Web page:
She agreed to take home a suitcase for me. Two months ago this seemed like a godsend: I’d be able to travel after service with just my backpack and wouldn’t have to pay exorbitant fees to ship things home.
We had planned The Big Pack for Monday night. We ate dinner and procrastinated.
Two months ago this seemed like a great idea. On Monday night I started to feel unprepared. It seemed rash to be packing already.
Still, I knew I’d decided this months ago. There was no other way. And just like the process of Getting Here, I knew the process of Leaving would sometimes required that I turn off the rest and just put one foot in front of the other.
At 9:00 I finally padded to my room and returned with an armful of clothes. From there I took pictures and posters off my walls. Sorted through jewelry. Wrapped my favorite mug. Labored over the book shelf. Pulled the crayon drawings off my fridge.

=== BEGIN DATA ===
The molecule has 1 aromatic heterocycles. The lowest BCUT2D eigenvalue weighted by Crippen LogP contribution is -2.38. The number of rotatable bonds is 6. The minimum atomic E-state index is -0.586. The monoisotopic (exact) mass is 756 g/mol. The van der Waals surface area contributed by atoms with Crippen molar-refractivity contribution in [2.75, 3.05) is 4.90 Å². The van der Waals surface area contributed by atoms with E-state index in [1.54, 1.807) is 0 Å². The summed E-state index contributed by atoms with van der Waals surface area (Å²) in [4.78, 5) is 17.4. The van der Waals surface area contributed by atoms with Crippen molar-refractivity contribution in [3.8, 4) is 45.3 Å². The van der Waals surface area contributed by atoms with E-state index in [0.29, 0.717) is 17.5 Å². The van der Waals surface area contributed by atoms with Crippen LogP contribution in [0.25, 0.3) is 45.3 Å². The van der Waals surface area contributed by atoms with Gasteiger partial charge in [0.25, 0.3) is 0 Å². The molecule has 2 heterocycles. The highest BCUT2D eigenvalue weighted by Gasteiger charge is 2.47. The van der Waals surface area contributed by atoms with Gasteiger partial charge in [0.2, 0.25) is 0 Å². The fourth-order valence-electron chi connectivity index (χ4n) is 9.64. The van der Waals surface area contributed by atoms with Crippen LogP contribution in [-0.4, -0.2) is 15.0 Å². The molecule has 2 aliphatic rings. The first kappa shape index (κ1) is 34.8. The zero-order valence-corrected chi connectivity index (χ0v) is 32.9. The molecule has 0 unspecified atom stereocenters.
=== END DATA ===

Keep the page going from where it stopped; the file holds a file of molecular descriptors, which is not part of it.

It took an hour. Just one hour and my little life was piled right there on the coffee table.
It doesn’t look like much, I said.
And Jenah laughed.
And I laughed.
And I was happy she was there with me in my little house with my little pile of life.
We fit the whole thing into one suitcase. We pre-packed my Kilimanjaro bag. Everything fit there too. With extra space even.
In less than two hours we’d finished. My suitcase and backpack and daypack sat in a line along the orange curtains. I flip flopped through my house. A “final sweep” Dad used to say when we were leaving the summer house. I swept over and over. I paced. Jenah caught me staring at a bare wall where the shadows of my pictures still remained.
Come on. She said. Let’s go outside.
We sit on my porch sipping cocoa beneath the banana tree silhouette and the Milky Way smear and a billion blinking stars.
I say thanks and my voice shakes.
There is a conversation I can’t remember. There is laughter.
After, it feels easier to be inside. I pinch the last bits of tape off my walls and rinse out our mugs and say good night. My room looks like 2008. My luggage like the day I left.
Maybe we have to go back before we can go forward. I lie in bed reminiscing. Playing it over. A song without a chorus. Sad in places and loudfasthigh in others. Frequent crescendos. And the finale -- just now starting to fade.